“Yes, change is the basic law of nature. But the changes wrought by the passage of time affect individuals and institutions in different ways. According to Darwin’s Origin of Species, it is not the most intellectual of the species that survives; it is not the strongest that survives; but the species that survives is the one that is able best to adapt and adjust to the changing environment in which it finds itself.”
In 2015, my blog post recalled our experience of Mark’s entering cancer treatment: At first, it was a parade of horrors and unknowns, terrifying us, but by Week 9 our visits to the chemotherapy ward became routine and unremarkable. We had adapted.
Now, on a grand scale, we all face a changing world with an uncertain future, and we must adapt. Most of us are confident that this nasty virus isn’t going to end this world by any measure, but we also know that after this crisis is over, after the virus has been lassoed or stomped or otherwise put under some degree of control—our world will have gone through some significant changes that will persist. We can speculate, yet we just don’t know what those changes will be.
Right now, our job seems to be to wait it out. I’m not complaining about my personal situation: I am living in a comfortable place where social distancing is relatively easy, I have enough to eat, and I’m not among the millions who have lost their livelihood. And yet…if there is one word that describes how I feel, it’s lethargy. I know I’m not alone. Many of us now have more time on our hands that we’ve had in years, but instead of forging ahead with new projects and pastimes, we suffer from a lack of energy and enthusiasm. When we have to stay away from our friends, dart in and out of grocery stores, and mask ourselves like bank robbers, it takes a toll on us all.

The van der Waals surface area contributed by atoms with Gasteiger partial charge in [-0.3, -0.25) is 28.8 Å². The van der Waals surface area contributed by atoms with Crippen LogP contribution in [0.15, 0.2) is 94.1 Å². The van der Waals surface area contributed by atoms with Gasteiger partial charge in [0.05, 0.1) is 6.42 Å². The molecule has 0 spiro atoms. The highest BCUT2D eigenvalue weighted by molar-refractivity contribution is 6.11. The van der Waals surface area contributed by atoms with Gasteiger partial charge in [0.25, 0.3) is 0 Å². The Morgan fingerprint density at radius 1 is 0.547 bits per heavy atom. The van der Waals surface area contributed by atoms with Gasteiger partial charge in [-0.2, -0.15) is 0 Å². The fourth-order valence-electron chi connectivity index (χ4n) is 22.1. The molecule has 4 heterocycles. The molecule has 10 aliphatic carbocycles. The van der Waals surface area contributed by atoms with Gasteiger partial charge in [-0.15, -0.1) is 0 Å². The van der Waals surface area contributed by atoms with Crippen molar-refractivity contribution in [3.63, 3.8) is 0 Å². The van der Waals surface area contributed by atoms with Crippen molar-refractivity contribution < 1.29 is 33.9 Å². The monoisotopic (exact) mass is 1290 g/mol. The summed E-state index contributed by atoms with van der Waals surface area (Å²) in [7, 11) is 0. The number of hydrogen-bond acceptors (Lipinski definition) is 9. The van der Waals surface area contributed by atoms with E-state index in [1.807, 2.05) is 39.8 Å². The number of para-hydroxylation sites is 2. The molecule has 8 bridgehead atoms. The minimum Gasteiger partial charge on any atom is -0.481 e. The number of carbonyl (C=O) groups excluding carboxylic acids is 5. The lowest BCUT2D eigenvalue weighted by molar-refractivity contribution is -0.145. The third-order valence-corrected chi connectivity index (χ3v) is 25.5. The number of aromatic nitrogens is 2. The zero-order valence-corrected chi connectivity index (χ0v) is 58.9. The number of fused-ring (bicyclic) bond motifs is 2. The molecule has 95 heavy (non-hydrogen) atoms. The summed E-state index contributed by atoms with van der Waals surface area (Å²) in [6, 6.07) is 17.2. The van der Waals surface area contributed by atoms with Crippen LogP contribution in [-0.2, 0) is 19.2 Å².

I was out walking yesterday when a man and his small daughter, maybe five years old, rode by me on bicycles, hers with training wheels. He was some distance ahead when she tipped over and landed herself in a splat on the sidewalk. I rushed over to her to help, my arms ready to lift her, when I realized that I couldn’t. I represented danger, not assistance. I stepped away and waited for her father to pedal back. It hurt me.
Perhaps our country, maybe the world, is in the throes of a collective emotional depression, a grieving for all that has been changed and lost. I am reminded of the first line of Rilke’s poem, Pushing Through: “It’s possible I am pushing through solid rock.” That’s how I feel.
We know our job. If we’re not courageously working in medical facilities, grocery stores or other essential businesses, our job is to step aside and wait, for whatever new world is awaiting us. And yes, at the end of this, I am confident we will adapt.
Have you noticed we don’t say “Have a nice day anymore?” We say “stay safe” or “stay healthy.”
Stay well, everyone.